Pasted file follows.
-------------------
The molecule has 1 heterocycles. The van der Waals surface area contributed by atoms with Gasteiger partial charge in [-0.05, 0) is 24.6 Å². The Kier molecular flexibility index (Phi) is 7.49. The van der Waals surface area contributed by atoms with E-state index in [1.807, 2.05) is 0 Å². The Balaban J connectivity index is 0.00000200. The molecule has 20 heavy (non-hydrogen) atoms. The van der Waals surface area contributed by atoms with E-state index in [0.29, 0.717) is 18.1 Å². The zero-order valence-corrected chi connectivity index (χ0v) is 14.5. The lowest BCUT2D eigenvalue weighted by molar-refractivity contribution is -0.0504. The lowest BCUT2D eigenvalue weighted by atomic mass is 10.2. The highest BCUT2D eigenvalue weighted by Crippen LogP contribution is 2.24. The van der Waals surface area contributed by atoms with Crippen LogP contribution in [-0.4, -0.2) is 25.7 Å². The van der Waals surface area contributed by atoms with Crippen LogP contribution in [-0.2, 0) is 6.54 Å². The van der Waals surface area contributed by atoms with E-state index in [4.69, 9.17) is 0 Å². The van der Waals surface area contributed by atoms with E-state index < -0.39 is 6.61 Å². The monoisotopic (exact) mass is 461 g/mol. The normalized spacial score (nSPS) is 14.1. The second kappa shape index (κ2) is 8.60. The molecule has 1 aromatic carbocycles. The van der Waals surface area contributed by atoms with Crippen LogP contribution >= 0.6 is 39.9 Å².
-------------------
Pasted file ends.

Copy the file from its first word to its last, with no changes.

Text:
The molecule has 1 heterocycles. The van der Waals surface area contributed by atoms with Gasteiger partial charge in [-0.05, 0) is 24.6 Å². The Kier molecular flexibility index (Phi) is 7.49. The van der Waals surface area contributed by atoms with E-state index in [1.807, 2.05) is 0 Å². The Balaban J connectivity index is 0.00000200. The molecule has 20 heavy (non-hydrogen) atoms. The van der Waals surface area contributed by atoms with E-state index in [0.29, 0.717) is 18.1 Å². The zero-order valence-corrected chi connectivity index (χ0v) is 14.5. The lowest BCUT2D eigenvalue weighted by molar-refractivity contribution is -0.0504. The lowest BCUT2D eigenvalue weighted by atomic mass is 10.2. The highest BCUT2D eigenvalue weighted by Crippen LogP contribution is 2.24. The van der Waals surface area contributed by atoms with Crippen LogP contribution in [-0.4, -0.2) is 25.7 Å². The van der Waals surface area contributed by atoms with Crippen LogP contribution in [-0.2, 0) is 6.54 Å². The van der Waals surface area contributed by atoms with E-state index in [4.69, 9.17) is 0 Å². The van der Waals surface area contributed by atoms with E-state index < -0.39 is 6.61 Å². The monoisotopic (exact) mass is 461 g/mol. The normalized spacial score (nSPS) is 14.1. The second kappa shape index (κ2) is 8.60. The molecule has 1 aromatic carbocycles. The van der Waals surface area contributed by atoms with Crippen LogP contribution >= 0.6 is 39.9 Å².